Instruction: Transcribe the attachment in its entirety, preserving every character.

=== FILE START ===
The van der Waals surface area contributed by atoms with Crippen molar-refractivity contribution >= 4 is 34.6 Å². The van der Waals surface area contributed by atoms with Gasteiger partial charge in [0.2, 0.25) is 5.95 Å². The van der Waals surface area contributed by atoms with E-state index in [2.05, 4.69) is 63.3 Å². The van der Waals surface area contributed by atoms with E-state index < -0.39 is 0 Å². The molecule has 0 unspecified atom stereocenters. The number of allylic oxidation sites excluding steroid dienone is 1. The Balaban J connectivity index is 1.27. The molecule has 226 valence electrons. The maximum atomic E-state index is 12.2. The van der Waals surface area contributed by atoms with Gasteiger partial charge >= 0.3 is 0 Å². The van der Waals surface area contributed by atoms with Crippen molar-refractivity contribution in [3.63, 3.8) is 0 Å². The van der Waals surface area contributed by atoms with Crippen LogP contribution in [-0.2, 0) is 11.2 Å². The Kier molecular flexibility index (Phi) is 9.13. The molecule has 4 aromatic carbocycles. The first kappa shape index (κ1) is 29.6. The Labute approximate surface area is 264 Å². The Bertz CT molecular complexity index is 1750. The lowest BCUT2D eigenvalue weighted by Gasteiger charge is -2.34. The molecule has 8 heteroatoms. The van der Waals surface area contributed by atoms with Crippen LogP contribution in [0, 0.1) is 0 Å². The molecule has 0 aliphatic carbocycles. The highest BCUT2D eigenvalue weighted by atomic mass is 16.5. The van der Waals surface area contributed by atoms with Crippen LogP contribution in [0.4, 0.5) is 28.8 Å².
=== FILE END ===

The van der Waals surface area contributed by atoms with Crippen molar-refractivity contribution >= 4 is 34.6 Å². The van der Waals surface area contributed by atoms with Gasteiger partial charge in [0.2, 0.25) is 5.95 Å². The van der Waals surface area contributed by atoms with E-state index in [2.05, 4.69) is 63.3 Å². The van der Waals surface area contributed by atoms with E-state index < -0.39 is 0 Å². The molecule has 0 unspecified atom stereocenters. The number of allylic oxidation sites excluding steroid dienone is 1. The Balaban J connectivity index is 1.27. The molecule has 226 valence electrons. The maximum atomic E-state index is 12.2. The van der Waals surface area contributed by atoms with Gasteiger partial charge >= 0.3 is 0 Å². The van der Waals surface area contributed by atoms with Crippen molar-refractivity contribution in [3.63, 3.8) is 0 Å². The van der Waals surface area contributed by atoms with Crippen LogP contribution in [-0.2, 0) is 11.2 Å². The Kier molecular flexibility index (Phi) is 9.13. The molecule has 4 aromatic carbocycles. The first kappa shape index (κ1) is 29.6. The Labute approximate surface area is 264 Å². The Bertz CT molecular complexity index is 1750. The lowest BCUT2D eigenvalue weighted by Gasteiger charge is -2.34. The molecule has 8 heteroatoms. The van der Waals surface area contributed by atoms with Crippen LogP contribution in [0, 0.1) is 0 Å². The molecule has 0 aliphatic carbocycles. The highest BCUT2D eigenvalue weighted by atomic mass is 16.5. The van der Waals surface area contributed by atoms with Crippen LogP contribution in [0.4, 0.5) is 28.8 Å².